With his second contribution to our site, Jimmy Weeks talks about a significant player in the history of Welsh and British footballing history: Eddie Parris.
When John Edward Parris turned out for Wales against Northern Ireland in December 1931 the Monmouthshire-born winger wrote a piece of national footballing history. It wasn’t thanks to anything special he did on the pitch; none of the team covered themselves in glory that day, with Wales going down to a 4-0 defeat at Windsor Park. But 20-year-old Parris – who was better known as Eddie – had broken a significant barrier: he was the first black representative of the Welsh side.
Though racism can still blight the British game today, there are few countries in which football has so successfully combatted its presence. But both the sport and the society it existed in were very different in Parris’ youth. The inter-war years were a time of great upheaval in Britain, with tensions running high thanks to increased immigration and the presence of several racially motivated political movements. Anxieties were at their greatest in areas of high immigration, and Wales possessed one of Britain’s largest black communities in Cardiff’s Tiger Bay.
Despite their growing numbers in everyday life, there were only a handful of non-white players in British football. Arthur Wharton had played for the Preston North End side that went undefeated during the 1888–1889 season, but representation remained small even five decades later when Parris made his name.
Indeed, colour was keeping deserving talent from England’s national side. Plymouth Argyle goal-machine Jack Leslie was rewarded for his form with a national call-up during the 1920s, only to have it quickly withdrawn without explanation. FA officials had discovered that Leslie was, as they put it, “a man of colour.” Incredibly, it would be another half-century before Viv Anderson finally became England’s first black representative.
For whatever reason, the Welsh football association did not view Parris’ skin colour as relevant to his selection. A pacy, goal-scoring left-winger (or outside-left as the position was known in his day), Parris was turning out for Bradford Park Avenue at the time of his call-up, and was nicknamed the Welsh Wizard – probably the first (but certainly not the last) player to earn this moniker.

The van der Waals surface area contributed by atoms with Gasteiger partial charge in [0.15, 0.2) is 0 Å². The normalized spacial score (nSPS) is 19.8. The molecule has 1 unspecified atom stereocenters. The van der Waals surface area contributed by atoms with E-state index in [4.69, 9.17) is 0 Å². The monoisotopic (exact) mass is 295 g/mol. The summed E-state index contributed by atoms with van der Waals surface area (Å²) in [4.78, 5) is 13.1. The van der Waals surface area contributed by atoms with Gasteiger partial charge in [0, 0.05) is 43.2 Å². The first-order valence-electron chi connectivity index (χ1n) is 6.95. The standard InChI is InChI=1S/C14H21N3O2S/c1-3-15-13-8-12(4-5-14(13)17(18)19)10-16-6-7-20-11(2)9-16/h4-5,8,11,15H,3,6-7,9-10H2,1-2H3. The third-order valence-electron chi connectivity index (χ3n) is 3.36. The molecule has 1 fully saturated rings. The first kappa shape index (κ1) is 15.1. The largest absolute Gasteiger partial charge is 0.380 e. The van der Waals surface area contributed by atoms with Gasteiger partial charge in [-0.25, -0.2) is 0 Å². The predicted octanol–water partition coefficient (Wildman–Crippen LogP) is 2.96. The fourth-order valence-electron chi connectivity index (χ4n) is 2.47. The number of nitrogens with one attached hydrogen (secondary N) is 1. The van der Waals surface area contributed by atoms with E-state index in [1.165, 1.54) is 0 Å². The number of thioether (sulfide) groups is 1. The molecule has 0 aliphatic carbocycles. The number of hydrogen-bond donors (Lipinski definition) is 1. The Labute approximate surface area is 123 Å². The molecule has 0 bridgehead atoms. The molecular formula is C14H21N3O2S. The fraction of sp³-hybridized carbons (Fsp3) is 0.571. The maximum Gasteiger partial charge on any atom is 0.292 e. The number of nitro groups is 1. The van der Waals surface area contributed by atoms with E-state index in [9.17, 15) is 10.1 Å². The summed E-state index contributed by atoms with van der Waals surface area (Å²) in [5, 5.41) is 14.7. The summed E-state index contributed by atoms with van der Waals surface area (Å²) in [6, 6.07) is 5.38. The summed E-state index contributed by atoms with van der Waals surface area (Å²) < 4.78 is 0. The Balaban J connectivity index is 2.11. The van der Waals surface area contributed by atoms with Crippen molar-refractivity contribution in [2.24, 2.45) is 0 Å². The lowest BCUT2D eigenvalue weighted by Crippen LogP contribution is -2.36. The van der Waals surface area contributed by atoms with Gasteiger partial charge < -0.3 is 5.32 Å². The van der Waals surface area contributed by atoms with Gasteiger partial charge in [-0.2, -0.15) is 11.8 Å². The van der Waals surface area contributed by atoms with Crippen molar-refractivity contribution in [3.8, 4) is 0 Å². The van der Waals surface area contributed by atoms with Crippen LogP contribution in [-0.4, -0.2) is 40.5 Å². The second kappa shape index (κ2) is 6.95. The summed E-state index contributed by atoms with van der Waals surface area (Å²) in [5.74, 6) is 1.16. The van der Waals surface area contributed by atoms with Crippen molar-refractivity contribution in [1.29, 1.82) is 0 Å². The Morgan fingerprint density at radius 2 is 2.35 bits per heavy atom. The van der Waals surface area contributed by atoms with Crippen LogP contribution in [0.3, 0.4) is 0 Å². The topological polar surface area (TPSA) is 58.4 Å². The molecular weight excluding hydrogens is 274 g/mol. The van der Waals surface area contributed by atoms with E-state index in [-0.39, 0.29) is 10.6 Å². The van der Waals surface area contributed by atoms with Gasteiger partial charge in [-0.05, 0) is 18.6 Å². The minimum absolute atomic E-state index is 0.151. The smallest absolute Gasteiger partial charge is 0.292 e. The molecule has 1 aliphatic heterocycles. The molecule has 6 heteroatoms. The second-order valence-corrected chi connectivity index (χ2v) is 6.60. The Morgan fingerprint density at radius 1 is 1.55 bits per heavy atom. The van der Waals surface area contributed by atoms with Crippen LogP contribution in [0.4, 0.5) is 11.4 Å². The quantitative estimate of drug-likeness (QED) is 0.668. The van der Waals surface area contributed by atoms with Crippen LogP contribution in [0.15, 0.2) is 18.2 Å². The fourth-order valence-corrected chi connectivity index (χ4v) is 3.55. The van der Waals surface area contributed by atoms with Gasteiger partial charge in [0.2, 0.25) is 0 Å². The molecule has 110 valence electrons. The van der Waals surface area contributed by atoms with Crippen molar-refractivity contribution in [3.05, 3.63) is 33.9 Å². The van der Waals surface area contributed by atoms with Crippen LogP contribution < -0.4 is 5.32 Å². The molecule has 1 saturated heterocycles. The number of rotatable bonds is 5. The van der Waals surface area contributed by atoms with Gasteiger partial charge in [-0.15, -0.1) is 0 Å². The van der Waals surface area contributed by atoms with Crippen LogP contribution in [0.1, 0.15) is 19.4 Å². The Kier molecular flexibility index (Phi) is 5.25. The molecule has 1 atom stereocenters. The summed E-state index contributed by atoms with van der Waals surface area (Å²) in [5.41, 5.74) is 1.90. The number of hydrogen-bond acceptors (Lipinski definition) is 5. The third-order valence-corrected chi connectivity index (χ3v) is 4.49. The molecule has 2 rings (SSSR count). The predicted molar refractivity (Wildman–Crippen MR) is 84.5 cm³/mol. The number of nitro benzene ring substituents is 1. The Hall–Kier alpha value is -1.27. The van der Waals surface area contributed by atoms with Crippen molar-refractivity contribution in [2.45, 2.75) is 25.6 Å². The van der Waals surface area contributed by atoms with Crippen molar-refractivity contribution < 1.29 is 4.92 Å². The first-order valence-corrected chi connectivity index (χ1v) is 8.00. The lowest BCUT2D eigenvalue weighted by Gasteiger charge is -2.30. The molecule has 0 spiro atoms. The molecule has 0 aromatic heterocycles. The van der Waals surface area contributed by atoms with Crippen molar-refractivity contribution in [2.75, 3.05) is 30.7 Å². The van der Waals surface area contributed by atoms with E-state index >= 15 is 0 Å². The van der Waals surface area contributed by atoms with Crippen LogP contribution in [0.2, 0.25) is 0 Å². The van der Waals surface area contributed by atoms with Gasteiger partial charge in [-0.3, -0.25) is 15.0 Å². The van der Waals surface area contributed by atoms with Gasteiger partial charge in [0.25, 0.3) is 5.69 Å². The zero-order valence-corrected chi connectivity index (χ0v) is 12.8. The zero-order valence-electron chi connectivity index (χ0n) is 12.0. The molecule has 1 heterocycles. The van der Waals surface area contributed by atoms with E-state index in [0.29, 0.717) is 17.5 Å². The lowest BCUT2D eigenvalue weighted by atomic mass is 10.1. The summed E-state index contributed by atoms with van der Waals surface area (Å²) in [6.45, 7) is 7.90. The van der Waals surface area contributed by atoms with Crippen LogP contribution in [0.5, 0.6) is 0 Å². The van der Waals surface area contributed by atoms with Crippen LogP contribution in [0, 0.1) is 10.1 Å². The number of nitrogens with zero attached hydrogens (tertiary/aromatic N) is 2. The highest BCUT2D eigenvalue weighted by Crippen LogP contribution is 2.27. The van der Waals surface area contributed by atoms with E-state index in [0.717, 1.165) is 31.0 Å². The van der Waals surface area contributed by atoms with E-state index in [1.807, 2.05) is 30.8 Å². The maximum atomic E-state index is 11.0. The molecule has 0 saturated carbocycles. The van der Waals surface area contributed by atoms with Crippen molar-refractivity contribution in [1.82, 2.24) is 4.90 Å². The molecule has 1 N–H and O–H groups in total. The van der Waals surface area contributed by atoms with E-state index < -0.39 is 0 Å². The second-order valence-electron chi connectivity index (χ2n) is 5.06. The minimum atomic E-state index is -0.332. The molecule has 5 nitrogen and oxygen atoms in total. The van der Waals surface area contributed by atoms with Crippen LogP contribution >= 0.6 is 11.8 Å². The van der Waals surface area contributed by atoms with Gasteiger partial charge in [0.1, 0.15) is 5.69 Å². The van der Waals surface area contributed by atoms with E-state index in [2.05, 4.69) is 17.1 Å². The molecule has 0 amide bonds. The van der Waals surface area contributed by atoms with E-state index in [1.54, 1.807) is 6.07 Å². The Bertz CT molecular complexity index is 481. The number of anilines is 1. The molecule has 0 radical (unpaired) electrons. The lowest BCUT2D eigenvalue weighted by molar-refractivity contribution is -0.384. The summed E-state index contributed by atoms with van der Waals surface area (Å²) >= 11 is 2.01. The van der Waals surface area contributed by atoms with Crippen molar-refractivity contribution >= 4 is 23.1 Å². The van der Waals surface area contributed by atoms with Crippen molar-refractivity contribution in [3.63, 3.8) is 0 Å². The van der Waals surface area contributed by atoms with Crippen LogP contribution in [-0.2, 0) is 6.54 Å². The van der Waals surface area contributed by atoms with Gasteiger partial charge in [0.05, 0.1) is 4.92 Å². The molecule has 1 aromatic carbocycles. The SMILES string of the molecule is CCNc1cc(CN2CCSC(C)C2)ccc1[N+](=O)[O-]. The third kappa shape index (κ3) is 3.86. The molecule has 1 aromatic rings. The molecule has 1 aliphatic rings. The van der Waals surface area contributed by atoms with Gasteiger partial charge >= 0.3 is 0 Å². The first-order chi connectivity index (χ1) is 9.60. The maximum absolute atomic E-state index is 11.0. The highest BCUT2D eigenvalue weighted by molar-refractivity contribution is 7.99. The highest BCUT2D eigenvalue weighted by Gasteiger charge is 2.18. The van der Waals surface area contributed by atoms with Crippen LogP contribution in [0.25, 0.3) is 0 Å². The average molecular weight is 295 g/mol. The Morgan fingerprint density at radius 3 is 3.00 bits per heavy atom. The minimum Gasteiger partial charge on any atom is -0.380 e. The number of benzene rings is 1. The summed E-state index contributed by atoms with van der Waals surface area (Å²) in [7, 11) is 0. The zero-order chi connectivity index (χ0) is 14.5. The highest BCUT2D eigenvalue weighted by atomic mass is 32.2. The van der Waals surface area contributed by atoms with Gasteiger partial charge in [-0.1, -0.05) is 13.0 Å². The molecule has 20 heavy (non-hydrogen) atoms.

There is some uncertainty over the exact details of Parris’ parentage, though it is generally agreed that his father was of West Indian origin while his mother was white and born in either Canada or Wales. Eddie himself was born in the village of Pwllmeyric near Chepstow on January 31st, 1911.
Joining his local team as a youngster, he earned a trial at Park Avenue aged 17. Now a non-league outfit, the Bradford side had played top-tier football in the early 20th century, and had just won promotion back to the old Second Division when Parris signed for them in August 1928.
Eddie made his debut for Park Avenue in an FA Cup tie against Hull City during January 1929 and had an instant impact, scoring the team’s only goal in a 1-1 draw (they won the replay four days later 3-1). He went on to make eight appearances that year, netting four times, and over the following two campaigns became a semi-regular in a team that consistently finished among the top six.
The 1931-32 season would be his best to date. Now a first-team regular at Park Avenue, the Welshman made 36 appearances and scored 13 goals as the West Yorkshire side secured a sixth-place finish, topped off by his solitary Wales outing that December. 1932-33 saw Parris improve still further, bagging 15 goals in 39 appearances. He remained a starter into the following campaign, before a serious injury resulted in a long spell on the sidelines. Having lost his place in the starting 11, he would never play for Park Avenue again.
During the summer of 1934 he dropped down a division to play for Bournemouth & Boscombe (now known simply as AFC Bournemouth), spending two and a half seasons at Dean Court. His 100 appearances for the south-coast club yielded 23 goals – a handsome enough return for an outside-left.
Parris’ next move saw him back on an upward trajectory when he joined Luton Town in February 1937, helping the club secure that season’s Division 3 South title and thus returning to the second tier. His stay at Kenilworth Road would be brief however, with a move to Northampton following in November of that year. Now 30 and increasingly gaining journeyman status, Parris then had short stints with Bath City and Cheltenham Town
In 1939 he moved closer to home by signing with Gloucester City, the club with whom he would remain for almost a decade. Though football was effectively brought to a halt by World War 2 Parris continued to turn out for Gloucester, and was made club captain in 1941. He would also serve in the army and work in the local munitions factory.
Little is know about his later life; like most footballers of his time, Parris made no real money from the game and settled into a normal existence after hanging up his boots. Following the war he remained in the aviation industry and eventually settled in the Gloucestershire village of Sedbury, just a few miles from his native Pwllmeyric, where he lived until his death in 1971.
Today the ethnicity of players is irrelevant to all but an unwanted minority of Welsh football fans, but when Eddie Parris made his international debut race was a significant issue in British society. The original wing wizard should thus be remembered with pride for becoming the first of many black Welshmen to represent their country; it is because of people like him that today we can refer to them simply as Welshmen.